Pulsed 450 nm blue light suppresses MRSA and Propionibacterium acnes in planktonic cultures and bacterial biofilms.

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Pulsed 450 nm blue light suppresses MRSA and Propionibacterium acnes in planktonic cultures and bacterial biofilms.

J Photochem Photobiol B. 2019 Nov 12;202:111702

Authors: Bumah VV, Masson-Meyers DS, Enwemeka CS

Abstract
In our recent study, we showed that pulsed blue light (PBL) suppresses the growth of Propionibacterium acnes more than continuous wave (CW) blue light in vitro, but it is not known that other bacteria, such as methicillin-resistant Staphylococcus aureus (MRSA), respond similarly to PBL. The high potency of PBL relative to CW blue light makes it a suitable antimicrobial for suppressing bacterial growth in biofilms as well. Therefore, we determined if MRSA-a deadly bacterium of global concern-is susceptible to 450 nm PBL irradiation in vitro, and ascertained whether the bactericidal effect of PBL on planktonic P. acnes culture can be replicated in biofilms of P. acnes and MRSA. In three series of experiments, we irradiated P. acnes and MRSA respectively, either in planktonic cultures, forming biofilms or formed biofilms. Compared to controls, the results showed 100% bacterial suppression in planktonic cultures of MRSA irradiated with 3 mW/cm2 irradiance and 7.6 J/cm2 radiant exposure three times at 30-minute intervals, and also in P. acnes cultures irradiated with 2 mW/cm2 irradiance 5 J/cm2 radiant exposure thrice daily during each of 3 days. Irradiation of biofilms with the same irradiances and radiant exposures that gave 100% bacterial suppression in planktonic cultures resulted in disruption and disassembly of the architecture of MRSA and P. acnes biofilms, more so in forming biofilms than formed biofilms. The antimicrobial effect on each bacterium was minimal in forming biofilms, and even less in formed biofilms. Increasing radiant exposure slightly from 7.6 J/cm2 to 10.8 J/cm2 without changing any other parameter, yielded more disruption of the biofilm and fewer live MRSA and P. acnes, suggesting that 100% bacterial suppression is possible with further refinement of the protocol. In both planktonic cultures and biofilms, PBL suppressed MRSA more than P. acnes.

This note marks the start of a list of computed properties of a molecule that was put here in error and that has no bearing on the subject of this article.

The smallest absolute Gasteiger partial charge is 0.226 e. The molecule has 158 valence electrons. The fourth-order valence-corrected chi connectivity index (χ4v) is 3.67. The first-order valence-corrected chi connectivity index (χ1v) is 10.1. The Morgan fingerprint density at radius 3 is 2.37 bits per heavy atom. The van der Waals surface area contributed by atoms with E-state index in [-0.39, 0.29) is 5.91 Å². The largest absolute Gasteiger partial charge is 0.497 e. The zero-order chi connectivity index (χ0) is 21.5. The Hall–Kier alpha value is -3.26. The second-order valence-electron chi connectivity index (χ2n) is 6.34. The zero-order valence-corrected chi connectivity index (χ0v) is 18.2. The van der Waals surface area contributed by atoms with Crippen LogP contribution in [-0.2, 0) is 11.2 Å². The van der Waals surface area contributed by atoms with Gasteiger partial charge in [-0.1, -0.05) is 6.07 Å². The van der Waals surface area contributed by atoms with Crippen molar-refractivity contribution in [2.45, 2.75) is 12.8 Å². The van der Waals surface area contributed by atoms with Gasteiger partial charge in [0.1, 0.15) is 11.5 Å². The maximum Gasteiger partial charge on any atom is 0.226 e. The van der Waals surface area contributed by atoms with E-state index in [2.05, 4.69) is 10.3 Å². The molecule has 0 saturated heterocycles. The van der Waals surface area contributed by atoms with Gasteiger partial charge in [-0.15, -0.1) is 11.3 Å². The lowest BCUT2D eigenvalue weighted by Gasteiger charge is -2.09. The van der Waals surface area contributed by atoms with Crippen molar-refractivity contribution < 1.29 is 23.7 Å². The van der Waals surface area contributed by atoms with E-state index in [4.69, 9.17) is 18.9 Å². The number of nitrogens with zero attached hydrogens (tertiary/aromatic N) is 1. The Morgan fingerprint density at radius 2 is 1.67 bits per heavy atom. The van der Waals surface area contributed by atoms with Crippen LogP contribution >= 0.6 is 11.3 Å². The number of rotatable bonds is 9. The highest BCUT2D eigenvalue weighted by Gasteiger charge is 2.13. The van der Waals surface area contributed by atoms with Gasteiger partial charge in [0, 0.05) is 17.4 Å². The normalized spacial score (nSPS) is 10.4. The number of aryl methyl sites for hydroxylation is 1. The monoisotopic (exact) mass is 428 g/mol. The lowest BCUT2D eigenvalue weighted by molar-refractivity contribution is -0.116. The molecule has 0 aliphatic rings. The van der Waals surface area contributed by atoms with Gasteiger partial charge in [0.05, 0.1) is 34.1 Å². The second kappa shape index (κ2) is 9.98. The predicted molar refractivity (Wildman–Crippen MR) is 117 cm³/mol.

PMID: 31760372 [PubMed - as supplied by publisher]